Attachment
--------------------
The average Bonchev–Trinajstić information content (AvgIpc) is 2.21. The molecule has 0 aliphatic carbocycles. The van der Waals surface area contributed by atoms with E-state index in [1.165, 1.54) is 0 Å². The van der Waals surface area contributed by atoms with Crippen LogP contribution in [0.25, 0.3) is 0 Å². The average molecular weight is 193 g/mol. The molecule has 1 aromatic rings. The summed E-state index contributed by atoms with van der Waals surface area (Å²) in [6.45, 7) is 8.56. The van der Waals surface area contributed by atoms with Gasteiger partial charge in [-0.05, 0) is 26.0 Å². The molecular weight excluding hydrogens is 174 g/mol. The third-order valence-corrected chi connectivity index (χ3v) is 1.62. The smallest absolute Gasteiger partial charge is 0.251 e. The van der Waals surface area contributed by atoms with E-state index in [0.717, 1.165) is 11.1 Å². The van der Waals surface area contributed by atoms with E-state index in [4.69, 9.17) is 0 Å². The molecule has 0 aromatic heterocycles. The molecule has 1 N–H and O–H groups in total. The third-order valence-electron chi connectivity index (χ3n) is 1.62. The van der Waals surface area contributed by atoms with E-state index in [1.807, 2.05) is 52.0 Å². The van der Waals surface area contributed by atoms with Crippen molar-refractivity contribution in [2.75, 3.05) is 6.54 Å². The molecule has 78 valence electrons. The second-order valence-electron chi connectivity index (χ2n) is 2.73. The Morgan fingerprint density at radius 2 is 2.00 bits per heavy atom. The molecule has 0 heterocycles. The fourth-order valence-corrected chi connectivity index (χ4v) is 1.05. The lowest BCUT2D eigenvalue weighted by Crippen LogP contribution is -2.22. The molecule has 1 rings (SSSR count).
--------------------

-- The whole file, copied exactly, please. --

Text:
The average Bonchev–Trinajstić information content (AvgIpc) is 2.21. The molecule has 0 aliphatic carbocycles. The van der Waals surface area contributed by atoms with E-state index in [1.165, 1.54) is 0 Å². The van der Waals surface area contributed by atoms with Crippen LogP contribution in [0.25, 0.3) is 0 Å². The average molecular weight is 193 g/mol. The molecule has 1 aromatic rings. The summed E-state index contributed by atoms with van der Waals surface area (Å²) in [6.45, 7) is 8.56. The van der Waals surface area contributed by atoms with Gasteiger partial charge in [-0.05, 0) is 26.0 Å². The molecular weight excluding hydrogens is 174 g/mol. The third-order valence-corrected chi connectivity index (χ3v) is 1.62. The smallest absolute Gasteiger partial charge is 0.251 e. The van der Waals surface area contributed by atoms with E-state index in [0.717, 1.165) is 11.1 Å². The van der Waals surface area contributed by atoms with E-state index in [4.69, 9.17) is 0 Å². The molecule has 0 aromatic heterocycles. The molecule has 1 N–H and O–H groups in total. The third-order valence-electron chi connectivity index (χ3n) is 1.62. The van der Waals surface area contributed by atoms with E-state index in [1.807, 2.05) is 52.0 Å². The van der Waals surface area contributed by atoms with Crippen molar-refractivity contribution in [2.75, 3.05) is 6.54 Å². The molecule has 78 valence electrons. The second-order valence-electron chi connectivity index (χ2n) is 2.73. The Morgan fingerprint density at radius 2 is 2.00 bits per heavy atom. The molecule has 0 heterocycles. The fourth-order valence-corrected chi connectivity index (χ4v) is 1.05. The lowest BCUT2D eigenvalue weighted by Crippen LogP contribution is -2.22. The molecule has 1 rings (SSSR count).